Special Focus: Regional Outlook
R. MCINTOSH, Partners in Performance, Boston, Massachusetts; and R. HUNT, Partners in Performance, Alberta, Canada
Houston, Texas, could become a global hydrogen (H2) energy hub as outlined in a recent report authored by the authors’ company. Its strategic advantages make it an optimal location, specifically in manufacturing equipment necessary for future H2 production and distribution infrastructure throughout the U.S. and the world. Houston’s existing status as a global hub for planning and manufacturing energy systems makes it an essential element in any larger-scale national plan for transitioning to a H2 economy.
Through a series of interviews and consultations with >100 global and local market players, various factors were assessed to determine the city's potential as a H2 hub and equipment manufacturer and confirm Houston’s strengths and growth opportunities for providing the “picks and shovels” of the green H2 gold rush, including businesses with relevance to the supply chain, companies integrating components for large-scale electrolyzer systems, and public authorities and institutions needed to create supportive conditions.
Key findings. To maintain its leadership role as a global center for the energy industry, Houston can look to establishing a global H2 energy hub—transitioning and growing the city’s industrial manufacturing base to create H2 electrolyzers, storage and delivery infrastructure.
Texas and the Gulf Coast region are likely H2 hubs for production, demand and manufacturing. Houston’s global energy-focused firms and engineering, procurement and construction (EPC) contractors see H2 mega-projects as a natural evolution with less business volatility than oil and gas.
Almost all balance of plant (BoP) H2 equipment manufacturers view Houston as a center for manufacturing and demand and a key site for long-term expansion. They are waiting to see where the most supportive policies for hub centers may emerge, as many are smaller companies who cannot afford to plan their growth incorrectly.
In the analysis, stack component manufacturers emerged as the group least likely to relocate. Many groups manufacturing essential parts such as bipolar plates or electrolyzer membranes are Europe-based with limited capital for expansion—they are waiting on new location expansion plans to see where the market surge is occurring. That said, gaining access to these critical supply chain elements will be a central goal for Houston’s H2 manufacturing industry to ensure growth and market prominence (FIG. 1).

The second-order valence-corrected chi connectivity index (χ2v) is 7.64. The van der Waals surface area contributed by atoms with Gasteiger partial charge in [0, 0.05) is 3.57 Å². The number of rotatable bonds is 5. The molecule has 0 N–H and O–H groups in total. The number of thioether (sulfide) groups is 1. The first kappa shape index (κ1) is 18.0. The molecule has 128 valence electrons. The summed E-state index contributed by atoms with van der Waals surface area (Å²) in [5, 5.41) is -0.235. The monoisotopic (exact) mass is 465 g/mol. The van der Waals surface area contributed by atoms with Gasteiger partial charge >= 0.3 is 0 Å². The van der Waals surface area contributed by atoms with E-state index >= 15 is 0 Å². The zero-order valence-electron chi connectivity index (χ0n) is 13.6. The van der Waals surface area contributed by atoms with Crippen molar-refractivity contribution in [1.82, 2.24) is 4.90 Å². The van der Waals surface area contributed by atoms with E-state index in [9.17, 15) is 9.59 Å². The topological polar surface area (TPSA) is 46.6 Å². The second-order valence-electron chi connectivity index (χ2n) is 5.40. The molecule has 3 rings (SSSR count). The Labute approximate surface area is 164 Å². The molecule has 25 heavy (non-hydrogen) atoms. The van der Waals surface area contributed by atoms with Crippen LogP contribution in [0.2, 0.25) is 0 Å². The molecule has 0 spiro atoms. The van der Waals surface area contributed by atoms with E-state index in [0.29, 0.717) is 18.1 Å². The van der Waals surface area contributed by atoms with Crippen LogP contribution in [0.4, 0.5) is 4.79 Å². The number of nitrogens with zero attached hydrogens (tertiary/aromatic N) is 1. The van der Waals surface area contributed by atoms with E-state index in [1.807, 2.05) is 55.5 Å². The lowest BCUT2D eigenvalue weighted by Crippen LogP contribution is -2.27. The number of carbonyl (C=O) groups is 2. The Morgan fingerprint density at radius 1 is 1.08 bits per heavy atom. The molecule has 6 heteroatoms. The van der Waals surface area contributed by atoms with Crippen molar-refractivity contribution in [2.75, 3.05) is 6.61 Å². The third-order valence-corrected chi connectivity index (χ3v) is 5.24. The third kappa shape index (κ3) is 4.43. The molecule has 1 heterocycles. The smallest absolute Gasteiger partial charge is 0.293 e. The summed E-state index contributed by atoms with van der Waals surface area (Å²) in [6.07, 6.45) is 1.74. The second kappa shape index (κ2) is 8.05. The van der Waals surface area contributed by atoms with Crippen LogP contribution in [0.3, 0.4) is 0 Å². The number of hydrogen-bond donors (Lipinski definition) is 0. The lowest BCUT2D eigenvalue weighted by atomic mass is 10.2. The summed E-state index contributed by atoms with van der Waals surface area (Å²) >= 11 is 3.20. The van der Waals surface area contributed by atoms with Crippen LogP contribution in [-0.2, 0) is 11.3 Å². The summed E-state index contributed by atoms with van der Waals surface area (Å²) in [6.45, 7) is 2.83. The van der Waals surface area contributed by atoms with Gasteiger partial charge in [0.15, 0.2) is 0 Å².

Manufacturing growth validation. U.S. green H2 generation is predicted to exceed 100 MM tons per year (tpy) by 2050, approximately 20% of the global market (FIG. 2). Electrolyzer technology growth will vary based on advances and demand for future technologies. While the overall market potential for all technologies is substantial, the manufacturing capacity for electrolyzers, balance of plant (BoP) equipment and electrolyzer components is limited. A limited-time, first-mover opportunity is emerging for key manufacturing centers to rise to market pre-eminence, but rapid development is needed.
Houston is well suited for this role because its existing manufacturing base is large, sophisticated and transitioning to electrolyzer and BoP equipment production. Houston’s status in the world energy community was never based on its access to resources but rather on its ability to supply equipment and planning to best utilize resources regionally, nationally and globally. Playing to those strengths will be essential as Houston distinguishes its role in a future H2 economy, and manufacturing presents significant cost savings through the rapid improvement cycles that agglomeration provides.
Corporate location. Market players have expressed a strong willingness to move to Houston or expand their existing footprints. The threshold for this demand varies between individual companies, but all perceive Houston as a global market full of business opportunities. New players see it as a place to gain access to finance, market connections and EPC support, while existing oil and gas value chain players understand they will need to get ahead of the transition.
H2 opportunity zones and policy advantages. Houston supports corporate relocation due to the abundant availability of warehouses, land and logistics support, easy permitting, incentives and a business-friendly environment. The most recognized advantage is Houston’s integrated energy economy. Agglomeration economies occur when companies in related industries are located close enough to reduce business costs through proximity. For Houston to maintain the same clout in the H2 space as in oil and gas, zones must be developed to agglomerate H2 companies.